By Catherine Reheis-Boyd
The most telling question in the Public Policy Institute’s recent poll of attitudes about cap and trade and AB 32 policies was the one that wasn’t asked. Nowhere in the poll did PPIC ask Californians how much they were willing to pay for gasoline, diesel and other energy supplies to support the state’s climate change program.
Whether by design or oversight, the PPIC poll, titled “Californians and the Environment,” continues to perpetrate the myth that California’s experiment in solving global warming won’t cost consumers anything. It’s little wonder 71 percent of Californians say they support AB 32 when they are told it will have no impact on their jobs, the state’s economy and what they pay for gasoline.
State regulators continue to keep Californians in the dark about the potential costs, disruptions to gasoline and diesel supplies and lost jobs because of the way CARB is implementing AB 32 policies.
We know those policies will be expensive. The Boston Consulting Group recently concluded AB 32 fuels policies will likely increase the cost of making gasoline between 50 cents per gallon and $1.83 per gallon, most of which may have to be passed on to consumers if companies expect to remain in business.
Even CARB’s leadership knows the policies are likely to make fuel more expensive. UC Davis Professor Dan Sperling told a recent gathering he was working on new regulations that would cap increases in the price of gasoline at 30 cents per gallon.
And Sperling and CARB Chair Mary Nichols wrote an article earlier this year where they stated that increased costs of 70 cents per gallon “is not enough to motivate oil companies to switch to alternative fuels or to induce consumers to significantly reduce their oil consumption, but it is still important to establish the principle of placing a price on carbon.”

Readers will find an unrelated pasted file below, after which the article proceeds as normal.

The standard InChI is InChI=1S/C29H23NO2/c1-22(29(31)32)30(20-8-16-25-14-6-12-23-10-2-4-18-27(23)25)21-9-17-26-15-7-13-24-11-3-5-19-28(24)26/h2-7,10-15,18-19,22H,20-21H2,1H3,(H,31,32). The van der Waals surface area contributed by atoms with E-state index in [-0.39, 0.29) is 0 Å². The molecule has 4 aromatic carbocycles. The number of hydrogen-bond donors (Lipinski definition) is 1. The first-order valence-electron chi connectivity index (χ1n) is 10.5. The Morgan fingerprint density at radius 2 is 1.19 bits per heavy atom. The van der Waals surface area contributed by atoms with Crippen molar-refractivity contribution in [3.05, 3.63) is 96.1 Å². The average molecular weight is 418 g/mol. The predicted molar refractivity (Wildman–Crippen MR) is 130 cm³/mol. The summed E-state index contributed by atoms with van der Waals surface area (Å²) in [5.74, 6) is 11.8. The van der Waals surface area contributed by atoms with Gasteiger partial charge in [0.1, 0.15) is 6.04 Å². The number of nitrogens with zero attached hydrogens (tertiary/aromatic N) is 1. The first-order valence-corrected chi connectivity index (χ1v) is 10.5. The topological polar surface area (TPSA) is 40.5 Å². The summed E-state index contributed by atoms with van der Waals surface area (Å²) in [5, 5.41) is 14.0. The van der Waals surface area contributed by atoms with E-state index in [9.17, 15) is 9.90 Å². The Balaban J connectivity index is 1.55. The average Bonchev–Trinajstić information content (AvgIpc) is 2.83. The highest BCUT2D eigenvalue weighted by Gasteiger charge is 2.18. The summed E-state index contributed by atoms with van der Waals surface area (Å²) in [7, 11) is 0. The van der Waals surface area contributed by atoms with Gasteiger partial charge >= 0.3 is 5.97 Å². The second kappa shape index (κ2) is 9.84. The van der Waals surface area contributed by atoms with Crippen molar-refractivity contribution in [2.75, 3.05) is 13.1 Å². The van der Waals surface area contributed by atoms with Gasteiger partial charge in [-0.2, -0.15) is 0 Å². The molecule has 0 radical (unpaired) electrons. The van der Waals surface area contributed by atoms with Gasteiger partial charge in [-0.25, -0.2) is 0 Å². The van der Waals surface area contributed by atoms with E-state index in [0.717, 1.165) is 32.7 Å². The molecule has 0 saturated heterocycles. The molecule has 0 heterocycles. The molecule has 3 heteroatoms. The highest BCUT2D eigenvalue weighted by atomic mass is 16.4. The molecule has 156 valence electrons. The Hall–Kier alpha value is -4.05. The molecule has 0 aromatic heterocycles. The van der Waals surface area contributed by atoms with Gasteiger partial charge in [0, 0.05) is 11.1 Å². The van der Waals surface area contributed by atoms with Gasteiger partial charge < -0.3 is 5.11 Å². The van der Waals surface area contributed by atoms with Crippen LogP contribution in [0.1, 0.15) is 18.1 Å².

I wonder what kind of response the PPIC poll would have received had it asked Californians if they were willing to pay 30 cents more or 70 cents more for a gallon of gasoline so California could show leadership, with little real environmental benefit if CA goes it alone, in the fight to combat global warming.
As we have said many times before, WSPA members support the goals established by AB 32 in 2006 and are committed partners in the effort to reduce California’s greenhouse gas emissions. But we also support an honest approach to achieving those goals when it comes to the cost to the state and its consumers. A suite of policies that are built on unrealistic scenarios will fail spectacularly when the bill comes due and Californians realize they’ve been misled.
CARB and other supporters of this particular set of regulations need to tell Californians the truth about the policies they are promoting and come clean about the real cost to consumers, businesses and the state’s economy. Then Californians can decide if this set of policies are the ones they want to support to achieve the goals.
There are many effective, less costly ways to reduce greenhouse gas emissions than the policies being pushed on California by CARB. It’s time to go back to the drawing board and begin developing policies that we can afford, will actually reduce greenhouse gas emissions and that have some chance of sustained support from California voters.